When Robertson told Brigano he had written a song he wanted to record as a fundraising effort for the MS walks, they reminisced over the fact that UMOJA had recorded and sold CDs in the past, donating money to charities — then both men thought of Roma.

By last year, Roma said, her decades of work with previously established men’s choruses in correctional institutions had mostly tapered off, due in part to the pandemic and in part to changing leadership at the institutions, with new administrations no longer supporting the choruses.

“I said to myself after COVID, ‘I’m not going to go back in unless something happens,’” Roma said.

And something did happen: Brigano introduced Roma to Chillicothe’s warden, who allowed her to start a small “pick-up choir” to sing in support of Brigano’s MS walks. Through ways and means — and a lot of paperwork — Roma was able to grow the pick-up choir into a full chorus with 27 men, including Robertson.

“I thought the beginning of COVID was the end of my experience with prison choruses,” Roma said. “So I was overjoyed — I was ecstatic. The group is really so much fun to work with.”

The NIA Men’s Chorus rehearses once a week, for two hours, and Roma said its members show up for every rehearsal — which, she added, is unique in her experience. Since the formation of the chorus, its members have performed several times for its residents and outside guests, including with the World House Choir earlier this year.

“They’re people in their 20s to their 70s, they’re Black and white, they’re gay and straight, some have a college degree and others can barely write,” Roma said. “They’re not all best friends with each other, but they interact in the choir, and everybody’s accepted, everybody’s equal. Everybody’s a person.”

She added: “I call them by their first names — they never get called by their first names.”

Roma pointed to a narrative element in “Les Miserables,” in which protagonist Jean Valjean, a former felon, is ruthlessly pursued throughout the story by correctional officer Javert, who insists on calling Valjean by the number assigned to him when he was incarcerated, only referring to him as “Prisoner 24601.”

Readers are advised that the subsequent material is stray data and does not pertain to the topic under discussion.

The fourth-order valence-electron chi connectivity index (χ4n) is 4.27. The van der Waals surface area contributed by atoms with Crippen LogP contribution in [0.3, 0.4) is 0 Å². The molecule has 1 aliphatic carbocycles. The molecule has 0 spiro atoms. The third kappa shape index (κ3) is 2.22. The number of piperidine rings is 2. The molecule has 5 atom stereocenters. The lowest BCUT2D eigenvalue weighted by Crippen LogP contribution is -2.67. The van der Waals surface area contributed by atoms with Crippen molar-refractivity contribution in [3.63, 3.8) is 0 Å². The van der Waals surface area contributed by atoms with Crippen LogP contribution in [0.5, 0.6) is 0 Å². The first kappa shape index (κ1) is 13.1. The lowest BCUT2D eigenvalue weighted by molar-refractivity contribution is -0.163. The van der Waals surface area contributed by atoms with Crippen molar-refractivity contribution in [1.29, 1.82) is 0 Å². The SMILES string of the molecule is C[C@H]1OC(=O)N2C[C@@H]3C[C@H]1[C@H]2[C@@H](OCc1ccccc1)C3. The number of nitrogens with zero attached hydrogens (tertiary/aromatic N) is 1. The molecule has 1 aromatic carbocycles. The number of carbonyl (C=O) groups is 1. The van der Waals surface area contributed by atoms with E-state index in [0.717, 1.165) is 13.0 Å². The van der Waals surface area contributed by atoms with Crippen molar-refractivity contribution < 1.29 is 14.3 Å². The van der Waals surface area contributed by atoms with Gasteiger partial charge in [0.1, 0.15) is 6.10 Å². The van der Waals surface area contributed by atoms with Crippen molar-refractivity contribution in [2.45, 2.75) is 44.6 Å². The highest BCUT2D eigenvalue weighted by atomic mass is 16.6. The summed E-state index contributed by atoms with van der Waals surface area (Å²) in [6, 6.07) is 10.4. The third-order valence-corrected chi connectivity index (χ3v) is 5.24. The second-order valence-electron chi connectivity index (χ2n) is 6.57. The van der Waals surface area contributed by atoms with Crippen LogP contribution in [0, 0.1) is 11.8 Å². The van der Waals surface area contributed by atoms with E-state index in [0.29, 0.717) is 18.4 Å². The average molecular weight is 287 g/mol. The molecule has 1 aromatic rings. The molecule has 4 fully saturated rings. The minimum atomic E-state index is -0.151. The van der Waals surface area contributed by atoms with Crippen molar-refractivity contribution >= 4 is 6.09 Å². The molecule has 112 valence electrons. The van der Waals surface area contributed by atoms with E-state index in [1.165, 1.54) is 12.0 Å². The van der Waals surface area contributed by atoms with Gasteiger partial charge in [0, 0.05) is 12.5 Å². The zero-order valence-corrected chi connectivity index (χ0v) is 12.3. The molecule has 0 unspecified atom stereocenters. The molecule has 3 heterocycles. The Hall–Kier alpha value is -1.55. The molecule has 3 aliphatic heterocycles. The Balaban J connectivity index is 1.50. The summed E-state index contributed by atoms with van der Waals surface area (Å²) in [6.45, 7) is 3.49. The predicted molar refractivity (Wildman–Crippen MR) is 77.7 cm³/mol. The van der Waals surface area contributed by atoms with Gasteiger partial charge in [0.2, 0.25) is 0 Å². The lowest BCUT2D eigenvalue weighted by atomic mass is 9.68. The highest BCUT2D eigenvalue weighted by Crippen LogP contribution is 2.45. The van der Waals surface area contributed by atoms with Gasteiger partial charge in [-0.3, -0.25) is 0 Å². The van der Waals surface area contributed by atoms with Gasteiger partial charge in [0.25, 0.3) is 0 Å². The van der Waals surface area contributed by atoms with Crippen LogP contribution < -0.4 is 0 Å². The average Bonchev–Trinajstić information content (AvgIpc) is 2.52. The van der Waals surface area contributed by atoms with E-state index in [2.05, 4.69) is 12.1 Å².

“And these men get told that when they come in — they’re not really a person, they’re a number,” Roma said.

Most of the members of NIA Men’s Chorus, Roma said, were not largely familiar with musicals before rehearsing for this month’s performance — but they had no trouble relating to the story of “Les Misérables” and its themes.

“It was a piece of cake in a way, because it was just so familiar,” she said. “It was fun for them — especially ‘Master of the House,’ which is a fun song, with [comedic] references that were familiar. And it was theater, so they could get into it — it resonated with them.”

At the same time, Roma said participating in the chorus is a balm for both the men’s mental health — which is so often not adequately supported in correctional institutions — and their sense of humanity. The men so often “want to be good,” Roma said — Chillicothe residents have, so far, donated more than $7,000 to Tony Brigano’s MS walks — but it can be difficult when few see them that way. As Jean Valjean sings after he is released from prison: “Like a cur, I walk the street — the dirt beneath their feet.”

“Their life — basically 24/7 — what they’re experiencing is deprivation,” she said. “And some of these men have committed horrendous crimes — but they want to do positive things, they want to connect. And they show up for rehearsal.”